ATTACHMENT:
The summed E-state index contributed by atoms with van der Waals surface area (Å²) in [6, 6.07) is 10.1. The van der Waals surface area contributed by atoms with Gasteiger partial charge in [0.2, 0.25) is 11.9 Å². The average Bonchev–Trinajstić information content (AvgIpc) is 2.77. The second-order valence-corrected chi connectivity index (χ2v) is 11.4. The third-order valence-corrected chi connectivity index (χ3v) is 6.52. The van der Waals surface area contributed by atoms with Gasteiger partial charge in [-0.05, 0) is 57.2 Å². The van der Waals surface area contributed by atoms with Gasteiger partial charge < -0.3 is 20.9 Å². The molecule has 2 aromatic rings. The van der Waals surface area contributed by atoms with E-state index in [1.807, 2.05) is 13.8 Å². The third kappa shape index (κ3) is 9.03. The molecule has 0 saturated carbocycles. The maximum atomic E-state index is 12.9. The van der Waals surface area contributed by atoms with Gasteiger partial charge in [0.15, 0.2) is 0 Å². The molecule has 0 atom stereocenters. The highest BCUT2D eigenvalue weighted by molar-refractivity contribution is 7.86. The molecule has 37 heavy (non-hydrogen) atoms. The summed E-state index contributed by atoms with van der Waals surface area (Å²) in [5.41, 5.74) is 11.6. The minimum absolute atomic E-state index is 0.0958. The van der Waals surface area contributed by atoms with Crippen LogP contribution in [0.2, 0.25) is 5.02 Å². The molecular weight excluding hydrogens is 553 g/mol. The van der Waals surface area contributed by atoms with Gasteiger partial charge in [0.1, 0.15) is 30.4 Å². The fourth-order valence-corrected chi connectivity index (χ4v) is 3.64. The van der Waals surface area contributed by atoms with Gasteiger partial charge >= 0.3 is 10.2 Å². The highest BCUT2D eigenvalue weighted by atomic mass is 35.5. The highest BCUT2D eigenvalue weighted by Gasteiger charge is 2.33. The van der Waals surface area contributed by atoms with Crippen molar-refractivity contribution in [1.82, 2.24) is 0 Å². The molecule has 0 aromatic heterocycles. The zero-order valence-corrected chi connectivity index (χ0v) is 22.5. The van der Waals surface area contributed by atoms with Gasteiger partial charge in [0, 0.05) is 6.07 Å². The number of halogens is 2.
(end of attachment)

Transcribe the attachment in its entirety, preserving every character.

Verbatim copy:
The summed E-state index contributed by atoms with van der Waals surface area (Å²) in [6, 6.07) is 10.1. The van der Waals surface area contributed by atoms with Gasteiger partial charge in [0.2, 0.25) is 11.9 Å². The average Bonchev–Trinajstić information content (AvgIpc) is 2.77. The second-order valence-corrected chi connectivity index (χ2v) is 11.4. The third-order valence-corrected chi connectivity index (χ3v) is 6.52. The van der Waals surface area contributed by atoms with Gasteiger partial charge in [-0.05, 0) is 57.2 Å². The van der Waals surface area contributed by atoms with Gasteiger partial charge < -0.3 is 20.9 Å². The molecule has 2 aromatic rings. The van der Waals surface area contributed by atoms with E-state index in [1.807, 2.05) is 13.8 Å². The third kappa shape index (κ3) is 9.03. The molecule has 0 saturated carbocycles. The maximum atomic E-state index is 12.9. The van der Waals surface area contributed by atoms with Gasteiger partial charge in [0.15, 0.2) is 0 Å². The molecule has 0 atom stereocenters. The highest BCUT2D eigenvalue weighted by molar-refractivity contribution is 7.86. The molecule has 37 heavy (non-hydrogen) atoms. The summed E-state index contributed by atoms with van der Waals surface area (Å²) in [5.41, 5.74) is 11.6. The minimum absolute atomic E-state index is 0.0958. The van der Waals surface area contributed by atoms with Crippen LogP contribution in [0.2, 0.25) is 5.02 Å². The molecular weight excluding hydrogens is 553 g/mol. The van der Waals surface area contributed by atoms with Gasteiger partial charge in [0.1, 0.15) is 30.4 Å². The fourth-order valence-corrected chi connectivity index (χ4v) is 3.64. The van der Waals surface area contributed by atoms with Gasteiger partial charge >= 0.3 is 10.2 Å². The highest BCUT2D eigenvalue weighted by atomic mass is 35.5. The highest BCUT2D eigenvalue weighted by Gasteiger charge is 2.33. The van der Waals surface area contributed by atoms with Crippen molar-refractivity contribution in [1.82, 2.24) is 0 Å². The molecule has 0 aromatic heterocycles. The zero-order valence-corrected chi connectivity index (χ0v) is 22.5. The van der Waals surface area contributed by atoms with Gasteiger partial charge in [0, 0.05) is 6.07 Å². The number of halogens is 2.